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The Cricket on the Hearth Charles Dickens

II - Chirp The Second

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As to a chair, or anything of that kind for helping Mrs. Peerybingle into the cart, you know very little of John, if you think THAT was necessary. Before you could have seen him lift her from the ground, there she was in her place, fresh and rosy, saying, 'John! How CAN you! Think of Tilly!'

If I might be allowed to mention a young lady's legs, on any terms, I would observe of Miss Slowboy's that there was a fatality about them which rendered them singularly liable to be grazed; and that she never effected the smallest ascent or descent, without recording the circumstance upon them with a notch, as Robinson Crusoe marked the days upon his wooden calendar. But as this might be considered ungenteel, I'll think of it.

'John? You've got the Basket with the Veal and Ham-Pie and things, and the bottles of Beer?' said Dot. 'If you haven't, you must turn round again, this very minute.'

'You're a nice little article,' returned the Carrier, 'to be talking about turning round, after keeping me a full quarter of an hour behind my time.'

'I am sorry for it, John,' said Dot in a great bustle, 'but I really could not think of going to Bertha's - I would not do it, John, on any account - without the Veal and Ham-Pie and things, and the bottles of Beer. Way!'

This monosyllable was addressed to the horse, who didn't mind it at all.

'Oh DO way, John!' said Mrs. Peerybingle. 'Please!'

'It'll be time enough to do that,' returned John, 'when I begin to leave things behind me. The basket's here, safe enough.'

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'What a hard-hearted monster you must be, John, not to have said so, at once, and save me such a turn! I declared I wouldn't go to Bertha's without the Veal and Ham-Pie and things, and the bottles of Beer, for any money. Regularly once a fortnight ever since we have been married, John, have we made our little Pic-Nic there. If anything was to go wrong with it, I should almost think we were never to be lucky again.'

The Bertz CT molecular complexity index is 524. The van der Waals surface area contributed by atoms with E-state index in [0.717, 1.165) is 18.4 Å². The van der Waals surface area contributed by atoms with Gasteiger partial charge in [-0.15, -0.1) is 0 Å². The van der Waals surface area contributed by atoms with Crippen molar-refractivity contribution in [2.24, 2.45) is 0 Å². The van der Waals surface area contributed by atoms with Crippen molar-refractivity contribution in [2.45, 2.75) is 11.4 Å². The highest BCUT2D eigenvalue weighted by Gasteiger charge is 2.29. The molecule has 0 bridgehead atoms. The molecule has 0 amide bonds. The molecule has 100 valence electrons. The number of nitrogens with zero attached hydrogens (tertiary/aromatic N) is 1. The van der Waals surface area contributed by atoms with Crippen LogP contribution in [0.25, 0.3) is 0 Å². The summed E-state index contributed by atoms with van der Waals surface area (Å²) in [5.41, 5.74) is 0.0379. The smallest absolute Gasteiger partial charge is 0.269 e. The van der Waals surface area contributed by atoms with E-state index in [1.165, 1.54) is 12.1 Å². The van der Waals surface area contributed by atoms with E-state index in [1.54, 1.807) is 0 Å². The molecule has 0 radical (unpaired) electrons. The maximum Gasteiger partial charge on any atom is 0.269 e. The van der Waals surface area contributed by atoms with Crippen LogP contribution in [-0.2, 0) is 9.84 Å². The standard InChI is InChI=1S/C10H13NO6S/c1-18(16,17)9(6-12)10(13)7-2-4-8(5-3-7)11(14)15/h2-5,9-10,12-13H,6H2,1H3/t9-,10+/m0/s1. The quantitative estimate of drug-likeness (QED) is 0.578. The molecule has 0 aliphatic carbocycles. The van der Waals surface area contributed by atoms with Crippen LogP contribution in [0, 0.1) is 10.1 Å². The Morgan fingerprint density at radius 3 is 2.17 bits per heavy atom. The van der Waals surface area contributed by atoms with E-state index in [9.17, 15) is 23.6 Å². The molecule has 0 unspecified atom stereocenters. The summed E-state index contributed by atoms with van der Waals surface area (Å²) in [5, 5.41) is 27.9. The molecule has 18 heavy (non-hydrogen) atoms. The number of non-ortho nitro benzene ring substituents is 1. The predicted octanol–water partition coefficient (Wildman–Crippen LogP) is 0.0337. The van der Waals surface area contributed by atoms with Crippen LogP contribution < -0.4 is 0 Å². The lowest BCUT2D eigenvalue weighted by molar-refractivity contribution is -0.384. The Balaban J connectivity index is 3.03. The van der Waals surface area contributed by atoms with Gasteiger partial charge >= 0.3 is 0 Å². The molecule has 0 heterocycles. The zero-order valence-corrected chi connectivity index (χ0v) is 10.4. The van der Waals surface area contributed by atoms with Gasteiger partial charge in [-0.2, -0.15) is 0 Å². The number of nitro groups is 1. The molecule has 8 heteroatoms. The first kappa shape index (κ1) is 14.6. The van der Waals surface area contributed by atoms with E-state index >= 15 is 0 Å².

'It was a kind thought in the first instance,' said the Carrier: 'and I honour you for it, little woman.'

'My dear John,' replied Dot, turning very red, 'don't talk about honouring ME. Good Gracious!'

'By the bye - ' observed the Carrier. 'That old gentleman - '

Again so visibly, and instantly embarrassed!

'He's an odd fish,' said the Carrier, looking straight along the road before them. 'I can't make him out. I don't believe there's any harm in him.'

'None at all. I'm - I'm sure there's none at all.'

'Yes,' said the Carrier, with his eyes attracted to her face by the great earnestness of her manner. 'I am glad you feel so certain of it, because it's a confirmation to me. It's curious that he should have taken it into his head to ask leave to go on lodging with us; an't it? Things come about so strangely.'

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The Cricket on the Hearth
Charles Dickens

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